NanoString nCounter analysis

Hybridization of mRNA with both reporter codes and capture probes was carried out as specified by the manufacturer (NanoString Technologies Inc., WA, USA). Following 16 hr incubation at 65 °C on a Veriti thermal cycler (ThermoFisher Scientific, MA, USA), the reaction mix containing 20 ng/μL of RNA, reporter codes, as well as capture probes were transferred to nCounter Prep Station (NanoString Technologies) for processing. The experiment was performed in triplicates from three independent experiments. Gene expressions were analyzed on an nCounter MAX Analysis System using the nCounter PanCancer Pathways Panel for human (NanoString Technologies).

Expression data and statistical analysis

Data normalization and analysis of gene expression were performed with nSolver analysis software (version 4.0, NanoString Technologies) using the advanced analysis module to calculate the differential expression fold change between samples. Genes with fewer than 30 reads were removed from all samples following normalization of raw data to internal spike-in negative and positive controls as well as reference genes. Heatmap was generated using Morpheus ( Z-scores were computed from log2-adjusted expression data, following which unsupervised hierarchical clustering of genes was performed by using one minus Pearson’s correlation matrix with average linkage method in Morpheus. The scale of the expression data is based on the maximum and minimum values of each row. Statistical significance for the NanoString data was conducted using the R-statistics by either log-linear regression or simplified negative binomial model, with P-values adjusted according to Benjamini-Hochberg method. Volcano plot was generated using GraphPad Prism 9.0 (GraphPad Software, San Diego, CA, USA) Data were analyzed with unpaired two–tailed Student’s t–test using GraphPad Prism 9.0 (GraphPad Software) when comparing between two groups. Statistical significance was established when P < 0.05*, P < 0.01**, P < 0.001***, and P < 0.0001****.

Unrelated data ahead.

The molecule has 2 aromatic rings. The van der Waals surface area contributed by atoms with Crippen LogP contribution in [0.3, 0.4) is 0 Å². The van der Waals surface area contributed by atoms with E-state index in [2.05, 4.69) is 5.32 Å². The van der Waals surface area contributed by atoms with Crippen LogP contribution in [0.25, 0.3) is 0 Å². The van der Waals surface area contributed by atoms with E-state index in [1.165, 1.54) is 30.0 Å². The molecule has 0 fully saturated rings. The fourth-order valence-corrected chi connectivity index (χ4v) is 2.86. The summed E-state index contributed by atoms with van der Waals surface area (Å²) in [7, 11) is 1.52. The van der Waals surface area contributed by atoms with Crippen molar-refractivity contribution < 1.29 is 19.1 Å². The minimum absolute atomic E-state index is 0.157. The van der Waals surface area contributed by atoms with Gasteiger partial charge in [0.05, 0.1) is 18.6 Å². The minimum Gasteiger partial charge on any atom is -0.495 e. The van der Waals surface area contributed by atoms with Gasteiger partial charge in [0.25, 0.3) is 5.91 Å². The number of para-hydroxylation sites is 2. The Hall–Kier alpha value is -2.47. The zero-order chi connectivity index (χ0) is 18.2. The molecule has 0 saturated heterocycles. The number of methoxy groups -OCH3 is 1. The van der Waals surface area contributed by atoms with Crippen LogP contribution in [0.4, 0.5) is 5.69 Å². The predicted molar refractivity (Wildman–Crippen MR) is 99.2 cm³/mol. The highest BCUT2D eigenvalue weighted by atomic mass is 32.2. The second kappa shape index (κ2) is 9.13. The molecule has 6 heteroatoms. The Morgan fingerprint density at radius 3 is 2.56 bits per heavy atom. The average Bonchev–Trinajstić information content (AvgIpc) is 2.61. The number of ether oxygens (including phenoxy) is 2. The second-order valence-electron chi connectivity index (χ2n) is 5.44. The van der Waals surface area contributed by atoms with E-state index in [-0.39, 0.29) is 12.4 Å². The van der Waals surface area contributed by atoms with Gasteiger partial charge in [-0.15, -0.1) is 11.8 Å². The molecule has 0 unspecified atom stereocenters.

Expression and purification of chlamydial Pgp3 protein

The C. trachomatis Pgp3 protein was synthesized in an E. coli expression system and purified from the solution fraction of the cell lysates using immobilized metal affinity chromatography. Expression of recombinant Pgp3 was confirmed by the presence of a protein of approximately 29 kDa bands in SDS-PAGE and immunoblot analyses (Fig. 1, left panel). Majority of the contaminating E. coli proteins were removed after purification. When purified product was analyzed on native-PAGE gel, trimer and oligomer bands of Pgp3 can be detected, suggesting native structure of the functional Pgp3 (Fig. 1, right panel).

Fig. 1
figure 1

Pgp3 protein synthesis and purification. Left panel: SDS-PAGE gel and immunoblot images of the crude cell lysates derived from Pgp3 transfected cells. Right panel: Native-PAGE gel and immunoblot images of the purified soluble Pgp3 protein fraction. His-conjugated protein was detected using HisDectector nickel alkaline phosphatase (AP)-conjugate. M: Protein marker. Arrows show the position of protein band of the expected molecular weight of Pgp3 monomer (~ 29 kDa), trimer (~ 80 kDa) and oligomer (> 100 kDa)

The identity of the C. trachomatis Pgp3 protein was verified by peptide mass fingerprinting using mass spectrometry (Table 2), and was subsequently concentrated and depyrogenated. The endotoxin level of purified Pgp3 was < 1.0 EU/μg.